Communications manager Toni Duder said it was key to use the concept as a way to honour Maori culture and their ideas around gender and sexuality.

"Using the word takatāpui says you're significant, this is a part of your Maoriness, be comfortable with who you are.

"Being Maori and having diverse gender or sexuality, these things aren't in conflict. They're actually really compatible."

​Takatāpui youth

Three takatāpui youth share their experiences.

Ariki Brightwell, 28, Gisborne

Gisborne's Ariki Brightwell identifies as a wahine. Photo / Supplied
Gisborne's Ariki Brightwell identifies as a wahine. Photo / Supplied

Identifies:

Wahine

What was coming out like?

It was pretty intense. I came out when I was around 23. It's like this immense pressure and stress, I just had this big cloud of depression. It was nerve-racking. But once people were told that all lifted. There wasn't anything left behind there was nothing holding me back any more. I just went for it.

What does takatāpui mean to you?

It's a natural thing that people need to be aware of. For me it's an umbrella term for what it is and what the journey is. In the end that person can identify as whatever they want though.

What do you wish people knew?

I wish that people could just accept others for whoever they are. It's very difficult for someone coming out and transitioning. You're going against the grain of wood in every pie in society. People can react in a harsh way. By educating the next generation and normalising the standards we have that would change things for the better.

Nathaniel Gordon-Stables, 21, Wellington

Nathaniel Gordon-Stables and his mum from Wellington. Gordon-Stables identifies as tangata ira tane [trans man]. Photo / Supplied
Nathaniel Gordon-Stables and his mum from Wellington. Gordon-Stables identifies as tangata ira tane [trans man]. Photo / Supplied

Identifies:

tangata ira tane - trans male

What was coming out like?

It was definitely a process. It lasted over three years and started when I was 14. I came out three times as I was figuring out my sexualtiy. I thought I was bisexual so I came out then, I came out as a gay-cis female, then I came out as trans.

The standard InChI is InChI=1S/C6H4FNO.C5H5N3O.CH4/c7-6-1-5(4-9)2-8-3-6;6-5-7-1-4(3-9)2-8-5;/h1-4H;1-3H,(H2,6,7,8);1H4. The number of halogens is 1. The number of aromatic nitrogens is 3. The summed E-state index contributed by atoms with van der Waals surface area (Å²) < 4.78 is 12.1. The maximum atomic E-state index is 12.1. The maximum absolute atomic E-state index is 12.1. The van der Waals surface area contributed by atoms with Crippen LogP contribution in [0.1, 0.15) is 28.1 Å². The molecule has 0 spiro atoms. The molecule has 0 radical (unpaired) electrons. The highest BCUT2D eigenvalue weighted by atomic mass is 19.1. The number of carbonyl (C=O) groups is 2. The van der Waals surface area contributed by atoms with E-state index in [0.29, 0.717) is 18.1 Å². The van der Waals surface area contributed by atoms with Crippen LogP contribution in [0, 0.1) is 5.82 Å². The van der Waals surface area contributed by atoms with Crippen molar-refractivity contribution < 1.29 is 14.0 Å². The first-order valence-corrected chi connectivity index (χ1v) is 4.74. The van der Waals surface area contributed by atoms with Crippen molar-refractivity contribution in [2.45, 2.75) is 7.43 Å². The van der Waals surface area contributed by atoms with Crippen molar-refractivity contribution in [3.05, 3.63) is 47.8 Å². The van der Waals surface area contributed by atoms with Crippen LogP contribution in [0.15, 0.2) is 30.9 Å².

It was quite hard for my family especially for my mum and dad. There were a lot of fights. It's a process for your entire family. Now it's amazing, I have great communication, I see them every week, my mum is a great advocate for trans-youth.

What does takatāpui mean to you?

For me it encompasses my sexuality, my gender and my culture and history. When I use that word I know I have my community and culture backing me up. It's empowering.

What do you wish people knew?

To be more supportive and understanding of your youth and children when they're coming out. It does so much to help, and we need it with the high suicide rates for trans youth. Also using the right names and pronouns for trans-people because that means so much.

Morgan Butler, 23, from Turangi

Rainbow Youth support manager Morgan Butler came out to their mum and friends at 14. Photo / Doug Sherring
Rainbow Youth support manager Morgan Butler came out to their mum and friends at 14. Photo / Doug Sherring

Identifies:

Takatāpui, queer

What was coming out like?

I came out to my friends when I was 14 then my mum found out. She was quite upset. She'd say 'please don't be gay. I want grandchildren' before I came out to her.

But as my mum met more youth with diverse identities she warmed to the idea. She became the mother that was accepting and everyone else who didn't have a good family relationship they would come to my mum and talk to her. I'm so glad that it happened.

What does takatāpui mean to you?

Takatāpui is the perfect way to categorise my identity. I didn't really understand what I was or who I was. Saying queer or lesbian can be really annoying to explain and understand. Sometimes I don't want to understand what my identity is. My culture is so important to me so having takatāpui was relieving.

What do you wish people knew?

Aotearoa has huge Maori heritage, I wish there was more understanding of the culture and value so takatāpui wasn't such a shock to people's system. Validating our values and views in Maoridom would help bring back the word takatāpui.